Special Report

Saddest Restaurant Closings of 2019

Source: Courtesy of Booth One / Yelp

6. Booth One
> Chicago, Illinois

The Pump Room in Chicago’s Ambassador East Hotel (now the Ambassador Chicago), opened in 1938, was a legendary dining and drinking spot — an obligatory stop for virtually every celebrity who visited the Windy City. It had several proprietors over the years, including famed restaurateur Rich Melman’s Lettuce Entertain You Enterprises from 1976 to 1998, hotelier Ian Schrager (with food by Jean-Georges Vongerichten) from 2011 to 2016, and then Melman’s group again starting in November of 2017. Melman didn’t inherit the original name when he took the place over for the second time, so he called it Booth One, after the famous see-and-be-seen prime table near the front of the restaurant. The decision to pull the plug in May was reportedly a mutual one between Melman and the hotel management.

Source: daquellamanera / Flickr

7. El Real Tex-Mex
> Houston, Texas

This well-reviewed old-school Tex-Mex place, which opened in 2011 in a former movie theatre dating from 1930, shut its doors abruptly in October. Financial issues, including a lawsuit filed against chef and co-owner Bryan Caswell by a major business partner, were behind the closing.

Writer Robb Walsh, a leading expert on Tex-Mex food (and other Texas culinary treasures), was another of Caswell’s partners, but moved to Ireland several years ago, limiting his involvement with the place.

Source: Lovell W. / Yelp

8. Talde
> Jersey City, New Jersey

Filipino-American chef Dale Talde, a noted competitor on “Top Chef,” had a thriving restaurant empire earlier this decade, with Talde restaurants in Brooklyn, Miami, and Jersey City, as well as Massoni, Rice & Gold, and The Crown in New York City, among other properties. In January, the chef and his partners dissolved their restaurant group. The Jersey City Talde remained open until August under different ownership, apparently closing because of increased competition on the Jersey City restaurant scene.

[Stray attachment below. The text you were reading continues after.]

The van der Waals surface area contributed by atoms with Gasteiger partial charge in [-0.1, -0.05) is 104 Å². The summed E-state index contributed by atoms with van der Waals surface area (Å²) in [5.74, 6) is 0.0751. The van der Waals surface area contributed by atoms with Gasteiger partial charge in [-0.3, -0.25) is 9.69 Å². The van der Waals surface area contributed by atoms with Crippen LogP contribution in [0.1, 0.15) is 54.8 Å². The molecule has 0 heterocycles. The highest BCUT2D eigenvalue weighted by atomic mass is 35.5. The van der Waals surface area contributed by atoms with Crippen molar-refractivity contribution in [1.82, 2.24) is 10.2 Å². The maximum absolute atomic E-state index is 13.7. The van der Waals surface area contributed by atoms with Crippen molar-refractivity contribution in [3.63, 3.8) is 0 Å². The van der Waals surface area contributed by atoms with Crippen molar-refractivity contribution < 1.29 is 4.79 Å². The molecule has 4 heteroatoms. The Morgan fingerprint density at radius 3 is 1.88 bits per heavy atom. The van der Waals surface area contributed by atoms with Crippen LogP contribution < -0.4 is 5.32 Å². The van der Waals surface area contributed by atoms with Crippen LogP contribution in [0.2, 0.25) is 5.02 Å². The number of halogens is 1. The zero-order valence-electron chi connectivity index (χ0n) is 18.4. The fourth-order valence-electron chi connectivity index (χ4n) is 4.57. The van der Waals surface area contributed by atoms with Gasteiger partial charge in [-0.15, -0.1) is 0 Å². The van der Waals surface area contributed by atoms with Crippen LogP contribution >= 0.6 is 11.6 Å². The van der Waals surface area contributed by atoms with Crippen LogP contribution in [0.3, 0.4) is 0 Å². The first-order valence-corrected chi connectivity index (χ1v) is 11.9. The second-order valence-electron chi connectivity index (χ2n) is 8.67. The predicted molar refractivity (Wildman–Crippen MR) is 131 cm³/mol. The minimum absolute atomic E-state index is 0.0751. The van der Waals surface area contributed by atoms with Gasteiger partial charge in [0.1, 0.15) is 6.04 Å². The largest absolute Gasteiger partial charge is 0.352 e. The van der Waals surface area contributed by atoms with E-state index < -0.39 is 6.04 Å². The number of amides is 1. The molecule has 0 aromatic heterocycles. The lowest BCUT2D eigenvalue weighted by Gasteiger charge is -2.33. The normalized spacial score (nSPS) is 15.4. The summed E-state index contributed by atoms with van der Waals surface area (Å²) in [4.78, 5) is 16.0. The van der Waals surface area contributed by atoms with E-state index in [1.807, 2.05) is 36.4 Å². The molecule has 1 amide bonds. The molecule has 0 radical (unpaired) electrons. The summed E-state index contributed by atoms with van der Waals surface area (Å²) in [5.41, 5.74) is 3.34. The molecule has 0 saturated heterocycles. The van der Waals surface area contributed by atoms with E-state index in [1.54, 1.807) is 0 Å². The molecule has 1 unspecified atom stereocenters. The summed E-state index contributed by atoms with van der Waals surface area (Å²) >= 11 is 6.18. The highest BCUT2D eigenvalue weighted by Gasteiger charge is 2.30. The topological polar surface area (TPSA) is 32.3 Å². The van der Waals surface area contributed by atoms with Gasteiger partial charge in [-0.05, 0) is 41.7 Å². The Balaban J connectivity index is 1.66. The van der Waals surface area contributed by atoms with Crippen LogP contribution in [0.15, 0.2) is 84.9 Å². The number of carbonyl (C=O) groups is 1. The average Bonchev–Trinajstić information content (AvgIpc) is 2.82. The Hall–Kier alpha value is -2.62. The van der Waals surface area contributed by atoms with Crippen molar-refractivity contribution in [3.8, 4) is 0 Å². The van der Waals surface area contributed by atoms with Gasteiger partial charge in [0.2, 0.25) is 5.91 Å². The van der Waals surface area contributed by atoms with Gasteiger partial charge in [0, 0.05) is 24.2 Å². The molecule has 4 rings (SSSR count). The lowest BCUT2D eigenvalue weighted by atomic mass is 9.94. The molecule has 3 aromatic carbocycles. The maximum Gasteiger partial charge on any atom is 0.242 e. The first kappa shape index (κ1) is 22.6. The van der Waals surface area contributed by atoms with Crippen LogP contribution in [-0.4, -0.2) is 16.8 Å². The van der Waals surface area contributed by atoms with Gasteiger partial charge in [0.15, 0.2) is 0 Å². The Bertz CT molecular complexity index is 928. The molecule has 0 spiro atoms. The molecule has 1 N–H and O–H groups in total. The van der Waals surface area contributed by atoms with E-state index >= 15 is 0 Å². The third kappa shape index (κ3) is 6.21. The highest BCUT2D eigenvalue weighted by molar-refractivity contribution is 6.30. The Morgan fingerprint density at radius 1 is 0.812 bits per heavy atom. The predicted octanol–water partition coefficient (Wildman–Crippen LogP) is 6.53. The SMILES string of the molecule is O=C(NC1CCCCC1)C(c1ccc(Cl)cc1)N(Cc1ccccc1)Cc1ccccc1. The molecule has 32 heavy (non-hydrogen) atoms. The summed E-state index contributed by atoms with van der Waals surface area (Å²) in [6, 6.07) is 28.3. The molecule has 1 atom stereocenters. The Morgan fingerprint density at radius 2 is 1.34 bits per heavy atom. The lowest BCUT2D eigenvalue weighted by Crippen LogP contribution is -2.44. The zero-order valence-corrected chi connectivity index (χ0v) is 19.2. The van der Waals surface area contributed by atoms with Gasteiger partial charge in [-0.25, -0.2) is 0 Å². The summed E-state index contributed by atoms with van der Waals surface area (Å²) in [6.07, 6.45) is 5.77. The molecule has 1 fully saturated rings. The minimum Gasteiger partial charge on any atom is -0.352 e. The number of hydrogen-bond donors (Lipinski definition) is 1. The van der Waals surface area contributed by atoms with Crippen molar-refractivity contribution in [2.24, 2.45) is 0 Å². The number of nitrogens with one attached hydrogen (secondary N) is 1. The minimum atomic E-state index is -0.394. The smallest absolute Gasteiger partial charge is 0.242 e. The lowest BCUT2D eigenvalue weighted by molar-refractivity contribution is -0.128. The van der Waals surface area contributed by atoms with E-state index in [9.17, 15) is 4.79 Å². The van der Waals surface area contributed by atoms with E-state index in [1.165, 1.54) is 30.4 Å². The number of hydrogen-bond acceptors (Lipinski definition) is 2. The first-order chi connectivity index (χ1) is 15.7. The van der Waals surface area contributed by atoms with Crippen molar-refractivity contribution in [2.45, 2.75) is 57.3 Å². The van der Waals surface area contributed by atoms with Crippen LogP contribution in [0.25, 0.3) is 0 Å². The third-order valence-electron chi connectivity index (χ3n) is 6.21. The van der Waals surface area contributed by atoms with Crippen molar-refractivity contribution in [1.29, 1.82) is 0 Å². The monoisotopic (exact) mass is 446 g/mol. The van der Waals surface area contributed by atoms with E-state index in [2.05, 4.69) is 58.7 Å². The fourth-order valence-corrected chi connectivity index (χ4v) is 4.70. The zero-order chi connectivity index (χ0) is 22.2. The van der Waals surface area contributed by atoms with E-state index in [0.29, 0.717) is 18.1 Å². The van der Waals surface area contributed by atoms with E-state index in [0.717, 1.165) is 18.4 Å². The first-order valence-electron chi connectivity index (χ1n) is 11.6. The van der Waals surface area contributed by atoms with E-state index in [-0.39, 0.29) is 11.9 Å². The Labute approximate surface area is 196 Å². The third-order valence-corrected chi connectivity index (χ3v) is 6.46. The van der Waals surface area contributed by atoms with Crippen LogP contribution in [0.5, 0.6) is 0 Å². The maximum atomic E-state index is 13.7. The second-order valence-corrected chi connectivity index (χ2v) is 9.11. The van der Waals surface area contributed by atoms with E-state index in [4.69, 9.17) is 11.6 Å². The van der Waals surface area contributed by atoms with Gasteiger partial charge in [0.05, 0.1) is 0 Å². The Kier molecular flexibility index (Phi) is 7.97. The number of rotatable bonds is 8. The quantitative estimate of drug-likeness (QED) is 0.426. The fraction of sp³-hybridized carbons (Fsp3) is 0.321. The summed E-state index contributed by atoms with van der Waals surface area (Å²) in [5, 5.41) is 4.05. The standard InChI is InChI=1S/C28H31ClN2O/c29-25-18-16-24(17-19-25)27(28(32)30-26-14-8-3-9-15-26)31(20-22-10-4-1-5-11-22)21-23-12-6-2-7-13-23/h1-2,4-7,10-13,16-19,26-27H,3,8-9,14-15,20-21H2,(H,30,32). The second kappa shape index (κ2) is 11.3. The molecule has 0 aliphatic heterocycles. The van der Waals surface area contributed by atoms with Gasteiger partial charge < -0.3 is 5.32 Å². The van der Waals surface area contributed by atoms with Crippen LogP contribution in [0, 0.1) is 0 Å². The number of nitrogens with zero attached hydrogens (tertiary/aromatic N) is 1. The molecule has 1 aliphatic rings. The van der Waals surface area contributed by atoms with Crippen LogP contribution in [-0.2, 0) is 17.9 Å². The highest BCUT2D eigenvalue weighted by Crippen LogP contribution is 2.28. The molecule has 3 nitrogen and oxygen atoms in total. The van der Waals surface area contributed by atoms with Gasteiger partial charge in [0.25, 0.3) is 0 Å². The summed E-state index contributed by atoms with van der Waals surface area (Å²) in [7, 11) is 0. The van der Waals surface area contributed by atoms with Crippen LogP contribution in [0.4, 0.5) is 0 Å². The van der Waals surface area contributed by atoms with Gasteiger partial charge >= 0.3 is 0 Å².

Source: Courtesy of Church & State / Yelp

9. Church & State
> Los Angeles, California

This French bistro, which was the first noteworthy eating place in downtown L.A.’s now-bustling Arts District when it opened a decade ago, closed twice this year. In late April, chef and co-owner Tony Esnault and his wife and business partner, Yassmin Sarmadi, announced that they were “saying au revoir to DTLA.” The place shut down for a month of revamping before relaunching with new proprietors and a new chef. Last month it closed again, with the new partners promising to reopen another restaurant in its place.

Source: Brandon L. / Yelp

10. Hearth & Hound
> Los Angeles, California

A few days after British-born New York chef April Bloomfield debuted this eclectic establishment in Hollywood in late 2017, the New York Times broke a story reporting accusations of sexual harassment over her longtime restaurateur partner Ken Friedman. Though Bloomfield severed her relationship with Friedman in 2018, it is possible that the bad publicity damaged Hearth & Hound — though the chef gave no reason for closing down in January.